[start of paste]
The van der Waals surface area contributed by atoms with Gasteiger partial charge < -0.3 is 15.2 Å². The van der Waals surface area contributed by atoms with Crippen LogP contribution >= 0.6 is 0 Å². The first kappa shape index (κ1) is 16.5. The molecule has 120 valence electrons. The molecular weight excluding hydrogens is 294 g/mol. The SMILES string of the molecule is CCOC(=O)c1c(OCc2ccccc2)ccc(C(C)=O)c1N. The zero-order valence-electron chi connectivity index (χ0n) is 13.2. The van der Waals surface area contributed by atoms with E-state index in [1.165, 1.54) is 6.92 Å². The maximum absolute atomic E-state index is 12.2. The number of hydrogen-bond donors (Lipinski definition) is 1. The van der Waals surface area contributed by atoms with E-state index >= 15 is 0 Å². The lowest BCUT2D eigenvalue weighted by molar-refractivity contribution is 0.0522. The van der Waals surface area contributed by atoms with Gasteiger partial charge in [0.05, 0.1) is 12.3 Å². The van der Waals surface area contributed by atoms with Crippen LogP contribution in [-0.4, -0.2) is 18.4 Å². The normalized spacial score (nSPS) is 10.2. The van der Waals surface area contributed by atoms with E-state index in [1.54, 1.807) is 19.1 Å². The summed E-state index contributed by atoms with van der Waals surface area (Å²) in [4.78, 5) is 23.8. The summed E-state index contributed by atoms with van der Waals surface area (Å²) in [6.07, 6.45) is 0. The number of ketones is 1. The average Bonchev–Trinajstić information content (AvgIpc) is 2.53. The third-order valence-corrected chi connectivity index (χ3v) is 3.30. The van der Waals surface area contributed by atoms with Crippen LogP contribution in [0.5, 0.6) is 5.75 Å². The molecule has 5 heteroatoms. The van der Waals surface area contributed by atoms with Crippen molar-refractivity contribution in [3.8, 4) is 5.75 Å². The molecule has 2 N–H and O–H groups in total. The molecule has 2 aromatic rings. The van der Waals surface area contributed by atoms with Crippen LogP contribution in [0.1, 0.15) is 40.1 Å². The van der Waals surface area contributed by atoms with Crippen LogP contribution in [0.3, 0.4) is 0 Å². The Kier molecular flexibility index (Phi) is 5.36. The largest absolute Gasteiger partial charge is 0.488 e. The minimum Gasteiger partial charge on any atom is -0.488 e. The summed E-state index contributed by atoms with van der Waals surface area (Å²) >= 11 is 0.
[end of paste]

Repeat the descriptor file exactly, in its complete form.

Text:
The van der Waals surface area contributed by atoms with Gasteiger partial charge < -0.3 is 15.2 Å². The van der Waals surface area contributed by atoms with Crippen LogP contribution >= 0.6 is 0 Å². The first kappa shape index (κ1) is 16.5. The molecule has 120 valence electrons. The molecular weight excluding hydrogens is 294 g/mol. The SMILES string of the molecule is CCOC(=O)c1c(OCc2ccccc2)ccc(C(C)=O)c1N. The zero-order valence-electron chi connectivity index (χ0n) is 13.2. The van der Waals surface area contributed by atoms with E-state index in [1.165, 1.54) is 6.92 Å². The maximum absolute atomic E-state index is 12.2. The number of hydrogen-bond donors (Lipinski definition) is 1. The van der Waals surface area contributed by atoms with E-state index >= 15 is 0 Å². The lowest BCUT2D eigenvalue weighted by molar-refractivity contribution is 0.0522. The van der Waals surface area contributed by atoms with Gasteiger partial charge in [0.05, 0.1) is 12.3 Å². The van der Waals surface area contributed by atoms with Crippen LogP contribution in [-0.4, -0.2) is 18.4 Å². The normalized spacial score (nSPS) is 10.2. The van der Waals surface area contributed by atoms with E-state index in [1.54, 1.807) is 19.1 Å². The summed E-state index contributed by atoms with van der Waals surface area (Å²) in [4.78, 5) is 23.8. The summed E-state index contributed by atoms with van der Waals surface area (Å²) in [6.07, 6.45) is 0. The number of ketones is 1. The average Bonchev–Trinajstić information content (AvgIpc) is 2.53. The third-order valence-corrected chi connectivity index (χ3v) is 3.30. The van der Waals surface area contributed by atoms with Crippen LogP contribution in [0.5, 0.6) is 5.75 Å². The molecule has 5 heteroatoms. The van der Waals surface area contributed by atoms with Crippen molar-refractivity contribution in [3.8, 4) is 5.75 Å². The molecule has 2 N–H and O–H groups in total. The molecule has 2 aromatic rings. The van der Waals surface area contributed by atoms with Crippen LogP contribution in [0.1, 0.15) is 40.1 Å². The van der Waals surface area contributed by atoms with Crippen LogP contribution in [0.3, 0.4) is 0 Å². The Kier molecular flexibility index (Phi) is 5.36. The largest absolute Gasteiger partial charge is 0.488 e. The minimum Gasteiger partial charge on any atom is -0.488 e. The summed E-state index contributed by atoms with van der Waals surface area (Å²) >= 11 is 0.